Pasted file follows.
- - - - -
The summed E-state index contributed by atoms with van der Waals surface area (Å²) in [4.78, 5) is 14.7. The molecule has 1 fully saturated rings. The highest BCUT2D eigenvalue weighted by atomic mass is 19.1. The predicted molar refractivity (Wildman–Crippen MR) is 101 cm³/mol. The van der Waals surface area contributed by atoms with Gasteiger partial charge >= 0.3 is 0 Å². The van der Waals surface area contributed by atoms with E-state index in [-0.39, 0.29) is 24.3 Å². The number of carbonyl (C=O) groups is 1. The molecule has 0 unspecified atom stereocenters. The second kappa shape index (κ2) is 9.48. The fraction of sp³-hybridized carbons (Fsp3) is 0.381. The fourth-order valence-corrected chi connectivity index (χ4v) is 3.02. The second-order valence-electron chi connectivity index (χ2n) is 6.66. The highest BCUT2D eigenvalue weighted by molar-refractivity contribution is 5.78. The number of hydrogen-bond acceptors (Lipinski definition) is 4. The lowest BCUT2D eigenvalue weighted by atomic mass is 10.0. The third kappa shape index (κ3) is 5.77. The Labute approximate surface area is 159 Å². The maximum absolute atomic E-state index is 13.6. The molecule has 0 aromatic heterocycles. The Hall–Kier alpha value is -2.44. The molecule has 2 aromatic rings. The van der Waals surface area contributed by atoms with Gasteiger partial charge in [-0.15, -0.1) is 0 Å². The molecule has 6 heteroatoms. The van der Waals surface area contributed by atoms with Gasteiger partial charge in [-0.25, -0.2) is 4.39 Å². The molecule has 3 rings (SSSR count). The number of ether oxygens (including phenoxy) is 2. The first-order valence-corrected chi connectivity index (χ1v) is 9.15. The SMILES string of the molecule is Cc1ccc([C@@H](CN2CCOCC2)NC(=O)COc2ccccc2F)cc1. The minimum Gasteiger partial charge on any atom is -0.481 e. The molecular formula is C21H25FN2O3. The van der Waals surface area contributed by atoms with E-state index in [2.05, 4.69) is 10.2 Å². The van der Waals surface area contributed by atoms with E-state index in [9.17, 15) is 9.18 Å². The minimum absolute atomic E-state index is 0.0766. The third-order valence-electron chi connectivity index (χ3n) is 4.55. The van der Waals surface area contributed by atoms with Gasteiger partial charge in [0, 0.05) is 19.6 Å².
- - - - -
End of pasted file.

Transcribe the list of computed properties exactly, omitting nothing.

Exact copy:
The summed E-state index contributed by atoms with van der Waals surface area (Å²) in [4.78, 5) is 14.7. The molecule has 1 fully saturated rings. The highest BCUT2D eigenvalue weighted by atomic mass is 19.1. The predicted molar refractivity (Wildman–Crippen MR) is 101 cm³/mol. The van der Waals surface area contributed by atoms with Gasteiger partial charge >= 0.3 is 0 Å². The van der Waals surface area contributed by atoms with E-state index in [-0.39, 0.29) is 24.3 Å². The number of carbonyl (C=O) groups is 1. The molecule has 0 unspecified atom stereocenters. The second kappa shape index (κ2) is 9.48. The fraction of sp³-hybridized carbons (Fsp3) is 0.381. The fourth-order valence-corrected chi connectivity index (χ4v) is 3.02. The second-order valence-electron chi connectivity index (χ2n) is 6.66. The highest BCUT2D eigenvalue weighted by molar-refractivity contribution is 5.78. The number of hydrogen-bond acceptors (Lipinski definition) is 4. The lowest BCUT2D eigenvalue weighted by atomic mass is 10.0. The third kappa shape index (κ3) is 5.77. The Labute approximate surface area is 159 Å². The maximum absolute atomic E-state index is 13.6. The molecule has 0 aromatic heterocycles. The Hall–Kier alpha value is -2.44. The molecule has 2 aromatic rings. The van der Waals surface area contributed by atoms with Gasteiger partial charge in [-0.15, -0.1) is 0 Å². The molecule has 6 heteroatoms. The van der Waals surface area contributed by atoms with Gasteiger partial charge in [-0.25, -0.2) is 4.39 Å². The molecule has 3 rings (SSSR count). The number of ether oxygens (including phenoxy) is 2. The first-order valence-corrected chi connectivity index (χ1v) is 9.15. The SMILES string of the molecule is Cc1ccc([C@@H](CN2CCOCC2)NC(=O)COc2ccccc2F)cc1. The minimum Gasteiger partial charge on any atom is -0.481 e. The molecular formula is C21H25FN2O3. The van der Waals surface area contributed by atoms with E-state index in [2.05, 4.69) is 10.2 Å². The van der Waals surface area contributed by atoms with E-state index in [9.17, 15) is 9.18 Å². The minimum absolute atomic E-state index is 0.0766. The third-order valence-electron chi connectivity index (χ3n) is 4.55. The van der Waals surface area contributed by atoms with Gasteiger partial charge in [0, 0.05) is 19.6 Å².